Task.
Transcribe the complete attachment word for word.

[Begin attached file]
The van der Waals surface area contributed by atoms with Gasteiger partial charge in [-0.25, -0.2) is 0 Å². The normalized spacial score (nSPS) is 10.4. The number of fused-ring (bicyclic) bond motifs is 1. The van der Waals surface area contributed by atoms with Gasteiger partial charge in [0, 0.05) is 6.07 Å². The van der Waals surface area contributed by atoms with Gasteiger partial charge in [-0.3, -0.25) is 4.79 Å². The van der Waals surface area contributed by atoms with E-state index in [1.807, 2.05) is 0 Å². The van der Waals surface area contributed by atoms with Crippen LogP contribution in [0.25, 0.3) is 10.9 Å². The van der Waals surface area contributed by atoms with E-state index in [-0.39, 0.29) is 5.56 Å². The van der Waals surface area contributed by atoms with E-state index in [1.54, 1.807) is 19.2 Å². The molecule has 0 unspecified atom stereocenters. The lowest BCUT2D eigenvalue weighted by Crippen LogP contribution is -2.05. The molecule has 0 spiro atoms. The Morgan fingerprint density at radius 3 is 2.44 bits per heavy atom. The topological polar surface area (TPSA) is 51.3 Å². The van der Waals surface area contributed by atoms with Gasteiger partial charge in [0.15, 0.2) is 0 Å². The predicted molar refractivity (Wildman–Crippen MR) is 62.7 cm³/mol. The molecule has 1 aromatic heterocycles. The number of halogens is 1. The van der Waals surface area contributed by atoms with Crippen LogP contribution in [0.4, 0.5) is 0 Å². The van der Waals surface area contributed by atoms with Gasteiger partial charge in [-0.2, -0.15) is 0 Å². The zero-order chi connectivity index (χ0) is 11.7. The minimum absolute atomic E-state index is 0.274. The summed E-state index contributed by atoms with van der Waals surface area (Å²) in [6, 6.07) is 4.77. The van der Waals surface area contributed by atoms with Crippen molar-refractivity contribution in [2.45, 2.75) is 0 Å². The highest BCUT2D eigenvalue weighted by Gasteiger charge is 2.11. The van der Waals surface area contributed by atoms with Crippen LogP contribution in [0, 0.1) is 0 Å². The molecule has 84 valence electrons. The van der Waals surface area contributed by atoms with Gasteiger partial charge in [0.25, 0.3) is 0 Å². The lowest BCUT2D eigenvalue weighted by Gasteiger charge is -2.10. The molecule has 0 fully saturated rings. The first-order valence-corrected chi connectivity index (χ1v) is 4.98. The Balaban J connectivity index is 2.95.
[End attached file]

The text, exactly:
The van der Waals surface area contributed by atoms with Gasteiger partial charge in [-0.25, -0.2) is 0 Å². The normalized spacial score (nSPS) is 10.4. The number of fused-ring (bicyclic) bond motifs is 1. The van der Waals surface area contributed by atoms with Gasteiger partial charge in [0, 0.05) is 6.07 Å². The van der Waals surface area contributed by atoms with Gasteiger partial charge in [-0.3, -0.25) is 4.79 Å². The van der Waals surface area contributed by atoms with E-state index in [1.807, 2.05) is 0 Å². The van der Waals surface area contributed by atoms with Crippen LogP contribution in [0.25, 0.3) is 10.9 Å². The van der Waals surface area contributed by atoms with E-state index in [-0.39, 0.29) is 5.56 Å². The van der Waals surface area contributed by atoms with E-state index in [1.54, 1.807) is 19.2 Å². The molecule has 0 unspecified atom stereocenters. The lowest BCUT2D eigenvalue weighted by Crippen LogP contribution is -2.05. The molecule has 0 spiro atoms. The Morgan fingerprint density at radius 3 is 2.44 bits per heavy atom. The topological polar surface area (TPSA) is 51.3 Å². The van der Waals surface area contributed by atoms with Gasteiger partial charge in [0.15, 0.2) is 0 Å². The predicted molar refractivity (Wildman–Crippen MR) is 62.7 cm³/mol. The molecule has 1 aromatic heterocycles. The number of halogens is 1. The van der Waals surface area contributed by atoms with Crippen LogP contribution in [0.4, 0.5) is 0 Å². The van der Waals surface area contributed by atoms with Gasteiger partial charge in [-0.2, -0.15) is 0 Å². The zero-order chi connectivity index (χ0) is 11.7. The minimum absolute atomic E-state index is 0.274. The summed E-state index contributed by atoms with van der Waals surface area (Å²) in [6, 6.07) is 4.77. The van der Waals surface area contributed by atoms with Crippen molar-refractivity contribution in [2.45, 2.75) is 0 Å². The highest BCUT2D eigenvalue weighted by Gasteiger charge is 2.11. The van der Waals surface area contributed by atoms with Crippen LogP contribution in [0, 0.1) is 0 Å². The molecule has 84 valence electrons. The van der Waals surface area contributed by atoms with Gasteiger partial charge in [0.25, 0.3) is 0 Å². The lowest BCUT2D eigenvalue weighted by Gasteiger charge is -2.10. The molecule has 0 fully saturated rings. The first-order valence-corrected chi connectivity index (χ1v) is 4.98. The Balaban J connectivity index is 2.95.